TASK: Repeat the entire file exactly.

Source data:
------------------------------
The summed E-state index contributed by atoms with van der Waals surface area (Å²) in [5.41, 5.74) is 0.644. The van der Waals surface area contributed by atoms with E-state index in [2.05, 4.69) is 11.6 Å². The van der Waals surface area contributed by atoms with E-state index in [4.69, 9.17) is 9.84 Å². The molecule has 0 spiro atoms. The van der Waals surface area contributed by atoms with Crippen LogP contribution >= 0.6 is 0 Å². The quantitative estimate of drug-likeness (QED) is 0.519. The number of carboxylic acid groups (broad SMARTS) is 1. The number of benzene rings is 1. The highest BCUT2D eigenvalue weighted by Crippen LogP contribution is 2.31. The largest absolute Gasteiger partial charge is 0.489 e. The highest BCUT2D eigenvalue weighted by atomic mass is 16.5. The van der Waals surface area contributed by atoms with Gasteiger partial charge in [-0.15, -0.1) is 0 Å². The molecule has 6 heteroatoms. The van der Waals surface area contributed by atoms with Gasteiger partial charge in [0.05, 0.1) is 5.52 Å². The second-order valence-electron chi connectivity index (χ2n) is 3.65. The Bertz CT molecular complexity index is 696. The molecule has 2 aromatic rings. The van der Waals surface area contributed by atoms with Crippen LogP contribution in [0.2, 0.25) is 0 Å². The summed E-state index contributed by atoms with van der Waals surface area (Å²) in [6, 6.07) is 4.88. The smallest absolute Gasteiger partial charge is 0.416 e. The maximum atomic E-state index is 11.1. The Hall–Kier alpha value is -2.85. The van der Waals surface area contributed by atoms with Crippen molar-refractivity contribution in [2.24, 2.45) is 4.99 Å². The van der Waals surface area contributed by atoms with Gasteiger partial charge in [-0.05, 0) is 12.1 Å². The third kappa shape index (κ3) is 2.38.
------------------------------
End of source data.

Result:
The summed E-state index contributed by atoms with van der Waals surface area (Å²) in [5.41, 5.74) is 0.644. The van der Waals surface area contributed by atoms with E-state index in [2.05, 4.69) is 11.6 Å². The van der Waals surface area contributed by atoms with E-state index in [4.69, 9.17) is 9.84 Å². The molecule has 0 spiro atoms. The van der Waals surface area contributed by atoms with Crippen LogP contribution >= 0.6 is 0 Å². The quantitative estimate of drug-likeness (QED) is 0.519. The number of carboxylic acid groups (broad SMARTS) is 1. The number of benzene rings is 1. The highest BCUT2D eigenvalue weighted by Crippen LogP contribution is 2.31. The largest absolute Gasteiger partial charge is 0.489 e. The highest BCUT2D eigenvalue weighted by atomic mass is 16.5. The van der Waals surface area contributed by atoms with Gasteiger partial charge in [-0.15, -0.1) is 0 Å². The molecule has 6 heteroatoms. The van der Waals surface area contributed by atoms with Gasteiger partial charge in [0.05, 0.1) is 5.52 Å². The second-order valence-electron chi connectivity index (χ2n) is 3.65. The Bertz CT molecular complexity index is 696. The molecule has 2 aromatic rings. The van der Waals surface area contributed by atoms with Crippen LogP contribution in [0.2, 0.25) is 0 Å². The summed E-state index contributed by atoms with van der Waals surface area (Å²) in [6, 6.07) is 4.88. The smallest absolute Gasteiger partial charge is 0.416 e. The maximum atomic E-state index is 11.1. The Hall–Kier alpha value is -2.85. The van der Waals surface area contributed by atoms with Crippen molar-refractivity contribution in [2.24, 2.45) is 4.99 Å². The van der Waals surface area contributed by atoms with Gasteiger partial charge in [-0.05, 0) is 12.1 Å². The third kappa shape index (κ3) is 2.38.